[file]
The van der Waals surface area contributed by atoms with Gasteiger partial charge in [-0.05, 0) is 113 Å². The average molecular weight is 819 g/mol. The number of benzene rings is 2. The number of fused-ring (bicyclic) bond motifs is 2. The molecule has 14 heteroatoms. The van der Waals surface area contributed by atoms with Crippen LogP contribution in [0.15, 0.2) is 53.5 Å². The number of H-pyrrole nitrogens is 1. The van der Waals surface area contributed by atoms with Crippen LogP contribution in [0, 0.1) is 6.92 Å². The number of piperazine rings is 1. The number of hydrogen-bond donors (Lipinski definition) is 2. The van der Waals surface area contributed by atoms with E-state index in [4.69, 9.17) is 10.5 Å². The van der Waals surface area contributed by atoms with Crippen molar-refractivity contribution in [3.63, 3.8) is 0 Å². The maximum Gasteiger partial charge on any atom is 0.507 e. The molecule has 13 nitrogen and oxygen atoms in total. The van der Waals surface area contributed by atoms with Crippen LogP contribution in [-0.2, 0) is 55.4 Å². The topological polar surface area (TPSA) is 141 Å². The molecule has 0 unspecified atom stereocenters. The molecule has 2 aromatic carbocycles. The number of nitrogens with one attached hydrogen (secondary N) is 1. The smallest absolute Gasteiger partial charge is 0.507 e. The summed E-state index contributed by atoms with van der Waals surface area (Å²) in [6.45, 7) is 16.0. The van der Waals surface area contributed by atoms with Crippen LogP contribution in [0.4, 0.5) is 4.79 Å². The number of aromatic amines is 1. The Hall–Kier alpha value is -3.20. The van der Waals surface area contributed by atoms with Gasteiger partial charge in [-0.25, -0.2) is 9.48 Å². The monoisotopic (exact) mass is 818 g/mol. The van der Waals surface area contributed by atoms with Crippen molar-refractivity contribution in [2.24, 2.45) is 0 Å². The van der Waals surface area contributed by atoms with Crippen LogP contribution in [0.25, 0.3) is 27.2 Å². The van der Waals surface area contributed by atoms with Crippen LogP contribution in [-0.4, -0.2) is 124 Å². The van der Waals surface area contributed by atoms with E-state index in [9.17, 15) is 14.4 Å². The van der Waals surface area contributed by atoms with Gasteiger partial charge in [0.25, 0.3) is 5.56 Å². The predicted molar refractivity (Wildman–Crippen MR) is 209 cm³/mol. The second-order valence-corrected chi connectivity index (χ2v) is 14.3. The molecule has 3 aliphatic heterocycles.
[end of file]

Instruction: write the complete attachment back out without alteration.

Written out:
The van der Waals surface area contributed by atoms with Gasteiger partial charge in [-0.05, 0) is 113 Å². The average molecular weight is 819 g/mol. The number of benzene rings is 2. The number of fused-ring (bicyclic) bond motifs is 2. The molecule has 14 heteroatoms. The van der Waals surface area contributed by atoms with Crippen LogP contribution in [0.15, 0.2) is 53.5 Å². The number of H-pyrrole nitrogens is 1. The van der Waals surface area contributed by atoms with Crippen LogP contribution in [0, 0.1) is 6.92 Å². The number of piperazine rings is 1. The number of hydrogen-bond donors (Lipinski definition) is 2. The van der Waals surface area contributed by atoms with E-state index in [4.69, 9.17) is 10.5 Å². The van der Waals surface area contributed by atoms with Crippen molar-refractivity contribution in [3.63, 3.8) is 0 Å². The maximum Gasteiger partial charge on any atom is 0.507 e. The molecule has 13 nitrogen and oxygen atoms in total. The van der Waals surface area contributed by atoms with Crippen LogP contribution in [-0.2, 0) is 55.4 Å². The topological polar surface area (TPSA) is 141 Å². The molecule has 0 unspecified atom stereocenters. The molecule has 2 aromatic carbocycles. The number of nitrogens with one attached hydrogen (secondary N) is 1. The smallest absolute Gasteiger partial charge is 0.507 e. The summed E-state index contributed by atoms with van der Waals surface area (Å²) in [6.45, 7) is 16.0. The van der Waals surface area contributed by atoms with Crippen LogP contribution in [0.4, 0.5) is 4.79 Å². The number of aromatic amines is 1. The Hall–Kier alpha value is -3.20. The van der Waals surface area contributed by atoms with Gasteiger partial charge in [-0.25, -0.2) is 9.48 Å². The monoisotopic (exact) mass is 818 g/mol. The van der Waals surface area contributed by atoms with Crippen molar-refractivity contribution in [2.24, 2.45) is 0 Å². The van der Waals surface area contributed by atoms with Crippen LogP contribution in [0.25, 0.3) is 27.2 Å². The van der Waals surface area contributed by atoms with Crippen LogP contribution in [-0.4, -0.2) is 124 Å². The van der Waals surface area contributed by atoms with E-state index in [9.17, 15) is 14.4 Å². The van der Waals surface area contributed by atoms with Gasteiger partial charge in [0.25, 0.3) is 5.56 Å². The predicted molar refractivity (Wildman–Crippen MR) is 209 cm³/mol. The second-order valence-corrected chi connectivity index (χ2v) is 14.3. The molecule has 3 aliphatic heterocycles.